Gonzalez is playing the best tennis of his career, and it could not have come at a better time. He is marching through the field at Roland Garros and today has a date in the semi-finals with Robin Soderling. While Wimbledon might be considered the most prestigious of tennis tournaments, for a Latino, Roland Garros is the crown jewel.

The shock is as sudden as it is surprising: Gonzalez is down two sets to love against Soderling. "Honestly, I was very surprised. Never did I think that he could be losing," says Martin Rodriguez, Gonzalez's coach. "He looked turned off, no reaction. Nada. After the second set I had little hope."

Then in typical Gonzalez style, he launched a furious comeback. Bold in his shot selection and relentless in his pursuit of victory, Gonzalez fought back to level the match at two sets all. Destiny seemed to be on his side when he went up a break, four games to one in the fifth. His life-long dream of playing for the Roland Garros title was about to come true.

Magnus Norman, Soderling's coach, was not ready to concede the match, even though everyone else in Court Philippe Chatrier had given up Soderling for dead.

Gonzalez, Paris 2009"I started shouting at Robin to attack his shots," Norman says. "To go for it." Soderling obeyed Norman's command. And it worked.

Soon after, Gonzalez is found hunched over in disbelief in the men's locker room. Still sweating and with red clay embedded in his shorts, socks and shoes, lingering proof of the tragic battle that he just lost. Did he stumble or was he stopped?

"I felt extremely disappointed for Fernando in his defeat to Soderling," says Stefanki. "I communicated to him that Soderling started going for winners and there was not much you can do about that type of high-risk tennis. It was a big moment for him but he will have more opportunities in the future."

"It was a grand deception," says Rodriguez. "It was painful for all of us, but nobody was more sad than Fernando. He felt that he could have gone further."

Gonzalez is eight years old and there is a television crew filming him playing tennis at La Reina Club in Santiago del Chile. "Early on my dad encouraged me and pushed me hard," says Gonzalez. "And together we worked very hard."

"His appeal crossed international borders."

"I first saw Fernando play when he was eight years old," recalls former coach Apey. "I immediately saw a talent that, in my opinion, could take him to the top of the game one day. What he had in his hands was almost magical."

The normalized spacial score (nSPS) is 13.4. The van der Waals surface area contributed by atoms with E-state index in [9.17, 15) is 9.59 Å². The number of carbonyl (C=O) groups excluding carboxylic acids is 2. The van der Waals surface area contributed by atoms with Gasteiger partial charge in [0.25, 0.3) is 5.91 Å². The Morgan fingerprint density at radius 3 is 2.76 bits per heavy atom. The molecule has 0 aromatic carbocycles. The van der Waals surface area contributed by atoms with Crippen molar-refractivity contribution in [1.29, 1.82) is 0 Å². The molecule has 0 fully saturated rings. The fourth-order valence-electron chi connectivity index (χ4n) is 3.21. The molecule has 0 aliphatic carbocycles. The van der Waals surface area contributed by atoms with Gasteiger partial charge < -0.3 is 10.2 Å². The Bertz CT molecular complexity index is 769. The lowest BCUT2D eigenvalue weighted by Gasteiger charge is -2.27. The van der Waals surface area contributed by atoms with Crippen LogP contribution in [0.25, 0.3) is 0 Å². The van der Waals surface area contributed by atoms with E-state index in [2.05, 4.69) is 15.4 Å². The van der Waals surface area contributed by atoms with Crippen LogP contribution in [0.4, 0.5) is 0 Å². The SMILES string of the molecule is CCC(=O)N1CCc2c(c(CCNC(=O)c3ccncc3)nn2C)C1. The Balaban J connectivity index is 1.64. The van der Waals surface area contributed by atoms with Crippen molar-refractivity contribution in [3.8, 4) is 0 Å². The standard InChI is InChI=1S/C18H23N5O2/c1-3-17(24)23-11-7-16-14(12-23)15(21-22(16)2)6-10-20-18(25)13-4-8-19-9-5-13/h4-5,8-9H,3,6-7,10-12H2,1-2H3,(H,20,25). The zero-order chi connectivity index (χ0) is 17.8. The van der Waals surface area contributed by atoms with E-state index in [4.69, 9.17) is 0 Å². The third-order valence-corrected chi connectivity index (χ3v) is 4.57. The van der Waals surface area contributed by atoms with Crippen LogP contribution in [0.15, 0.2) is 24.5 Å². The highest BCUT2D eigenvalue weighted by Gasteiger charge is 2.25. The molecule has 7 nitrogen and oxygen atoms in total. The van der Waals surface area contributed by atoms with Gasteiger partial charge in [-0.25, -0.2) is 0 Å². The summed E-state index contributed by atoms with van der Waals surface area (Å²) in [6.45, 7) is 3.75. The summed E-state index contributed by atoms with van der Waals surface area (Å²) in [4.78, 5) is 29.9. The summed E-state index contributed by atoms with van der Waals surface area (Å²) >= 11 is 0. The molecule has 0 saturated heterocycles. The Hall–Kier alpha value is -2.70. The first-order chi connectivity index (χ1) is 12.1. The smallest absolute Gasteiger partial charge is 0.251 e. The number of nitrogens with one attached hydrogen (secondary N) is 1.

In addition to his talent, Gonzalez succeeds in large part due to his work ethic. "Each time I walk on the court for practice, I try to improve something," says Gonzalez. "One has to work, and my style demands that I have to have good fitness."

Gonzalez, StefankiWhatever the topic, almost all conversations about Gonzalez eventually lead to his forehand. So what makes it so special? "The moment I first hit with Fernando I could not believe how hard he hit his forehand," says former coach Viver. "The power and acceleration was really awesome, but we worked a lot on consistency and on opening angles and changing speeds and heights."

"Very early on he had a very big backswing, but his acceleration was fast enough to handle it," remembers Apey. "And after lots and lots of practise he really developed it into the weapon it is today."

"What makes Fernando special as a tennis player is his ability to hit his forehand offensively from anywhere on the tennis court," says Stefanki. "He has a top two or three forehand on tour and I think he has the best low forehand in the game. The forehand gets scary good. But his backhand is a good shot and not a weakness as people think. That is why he has stayed in the Top 10 for the past few years. I am a big Fernando fan and it is disappointing for him not to win a Slam yet. [He reached the 2007 Australian Open final, losing to Roger Federer.] I am proud to have coached him for two and a half years."

"I think he is a great example for every kid and not only Latinos," remarks Ramon Delgado of Paraguay. "Fernando has a great personality, good behavior on the court and is a great competitor."

Should Fernando Gonzalez never win another tennis match, all those who have come in contact with him over his career would forgive him. For them, Fernando Gonzalez the man will always be a winner.